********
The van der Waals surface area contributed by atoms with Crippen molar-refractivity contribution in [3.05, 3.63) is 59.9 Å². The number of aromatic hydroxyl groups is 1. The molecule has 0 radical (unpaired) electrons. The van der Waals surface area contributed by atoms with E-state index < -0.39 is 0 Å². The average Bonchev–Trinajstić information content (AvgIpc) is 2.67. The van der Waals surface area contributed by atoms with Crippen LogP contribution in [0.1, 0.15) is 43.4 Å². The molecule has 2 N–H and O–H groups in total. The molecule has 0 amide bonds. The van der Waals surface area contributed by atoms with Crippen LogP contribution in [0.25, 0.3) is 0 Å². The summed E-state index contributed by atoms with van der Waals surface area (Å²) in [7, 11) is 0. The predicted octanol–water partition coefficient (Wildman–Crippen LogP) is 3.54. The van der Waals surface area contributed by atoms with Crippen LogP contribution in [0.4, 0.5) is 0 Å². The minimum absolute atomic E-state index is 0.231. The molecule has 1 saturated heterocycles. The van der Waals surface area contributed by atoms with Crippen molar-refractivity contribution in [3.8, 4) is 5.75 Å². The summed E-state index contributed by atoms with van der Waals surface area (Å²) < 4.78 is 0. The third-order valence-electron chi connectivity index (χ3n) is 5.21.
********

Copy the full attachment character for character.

The van der Waals surface area contributed by atoms with Crippen molar-refractivity contribution in [3.05, 3.63) is 59.9 Å². The number of aromatic hydroxyl groups is 1. The molecule has 0 radical (unpaired) electrons. The van der Waals surface area contributed by atoms with E-state index < -0.39 is 0 Å². The average Bonchev–Trinajstić information content (AvgIpc) is 2.67. The van der Waals surface area contributed by atoms with Crippen LogP contribution in [0.1, 0.15) is 43.4 Å². The molecule has 2 N–H and O–H groups in total. The molecule has 0 amide bonds. The van der Waals surface area contributed by atoms with Crippen LogP contribution in [0.25, 0.3) is 0 Å². The summed E-state index contributed by atoms with van der Waals surface area (Å²) in [7, 11) is 0. The predicted octanol–water partition coefficient (Wildman–Crippen LogP) is 3.54. The van der Waals surface area contributed by atoms with Crippen LogP contribution in [0.4, 0.5) is 0 Å². The minimum absolute atomic E-state index is 0.231. The molecule has 1 saturated heterocycles. The van der Waals surface area contributed by atoms with Crippen molar-refractivity contribution in [3.8, 4) is 5.75 Å². The summed E-state index contributed by atoms with van der Waals surface area (Å²) < 4.78 is 0. The third-order valence-electron chi connectivity index (χ3n) is 5.21.